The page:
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Alaska Airlines Boeing 737 MAX Forced into Emergency Landing After Mid-Flight Structural Failure Due to Turbulences

6 months ago
Featured image for the article "Alaska Airlines Boeing 737 MAX Forced into Emergency Landing After Mid-Flight Structural Failure Due to Turbulences"

Alaska Airlines has temporarily taken its fleet of Boeing 737-9 Max jets out of service following an worrying incident on one of its flights on Friday.

Alaska Airlines Flight 1282, traveling from Portland to Ontario, California, was forced to turn back to Portland International Airport shortly after takeoff when the crew reported issues with the aircraft's pressurization system.

According to accounts from passengers, approximately 20 minutes into the flight, a panel on the side of the plane's fuselage blew out suddenly. This panel included a window, exposing the cabin to the outside air.

Passenger Kyle Rinker told media outlets that there was a loud noise as the panel popped off, quickly followed by the oxygen masks deploying in the cabin.

Another passenger's video shared on social media gave a view of the missing panel, showing the exposed cabin with oxygen masks hanging from the ceiling throughout the plane. At least two passengers can be seen in seats near and just behind the opening.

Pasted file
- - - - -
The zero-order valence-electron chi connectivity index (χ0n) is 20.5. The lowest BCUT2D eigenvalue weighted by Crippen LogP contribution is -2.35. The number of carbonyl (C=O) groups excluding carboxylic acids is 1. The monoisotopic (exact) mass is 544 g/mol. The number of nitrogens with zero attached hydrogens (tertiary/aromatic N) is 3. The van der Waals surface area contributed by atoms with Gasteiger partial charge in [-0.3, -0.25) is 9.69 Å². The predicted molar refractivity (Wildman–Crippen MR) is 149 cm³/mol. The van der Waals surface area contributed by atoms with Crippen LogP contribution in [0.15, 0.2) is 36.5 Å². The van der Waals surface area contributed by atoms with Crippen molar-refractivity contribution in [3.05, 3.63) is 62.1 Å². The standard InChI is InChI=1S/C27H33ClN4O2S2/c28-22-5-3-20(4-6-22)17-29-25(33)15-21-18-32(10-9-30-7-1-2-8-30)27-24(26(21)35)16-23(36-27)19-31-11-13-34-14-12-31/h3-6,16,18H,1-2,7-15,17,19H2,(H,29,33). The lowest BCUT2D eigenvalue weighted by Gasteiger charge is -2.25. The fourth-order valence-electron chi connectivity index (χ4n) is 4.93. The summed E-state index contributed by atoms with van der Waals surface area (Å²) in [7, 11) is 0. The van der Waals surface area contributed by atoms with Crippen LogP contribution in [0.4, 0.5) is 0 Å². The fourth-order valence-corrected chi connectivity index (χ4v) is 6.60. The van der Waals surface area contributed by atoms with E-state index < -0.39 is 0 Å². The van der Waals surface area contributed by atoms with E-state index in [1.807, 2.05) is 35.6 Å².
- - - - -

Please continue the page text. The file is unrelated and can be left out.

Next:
The Port of Portland Fire Department responded after Flight 1282's emergency landing, reporting only minor injuries to passengers and confirming no serious injuries from the incident.

There were 171 passengers and 6 crew members on board the 737-9 Max aircraft. Airport fire crews assessed the plane upon landing as a precaution.

Alaska Airlines has stated it is working closely with Boeing to investigate the cause of the pressurization issues and panel failure on Flight 1282.

Meanwhile, the company has made the decision to temporary remove all 65 Boeing 737-9 Max planes from service. Over the next week, Alaska's grounded Max planes will undergo comprehensive maintenance checks and safety inspections before being cleared to fly passengers again.

The particular plane involved in Friday's incident was newly delivered to Alaska Airlines in late October 2023, having just received its airworthiness certification from the Federal Aviation Administration.


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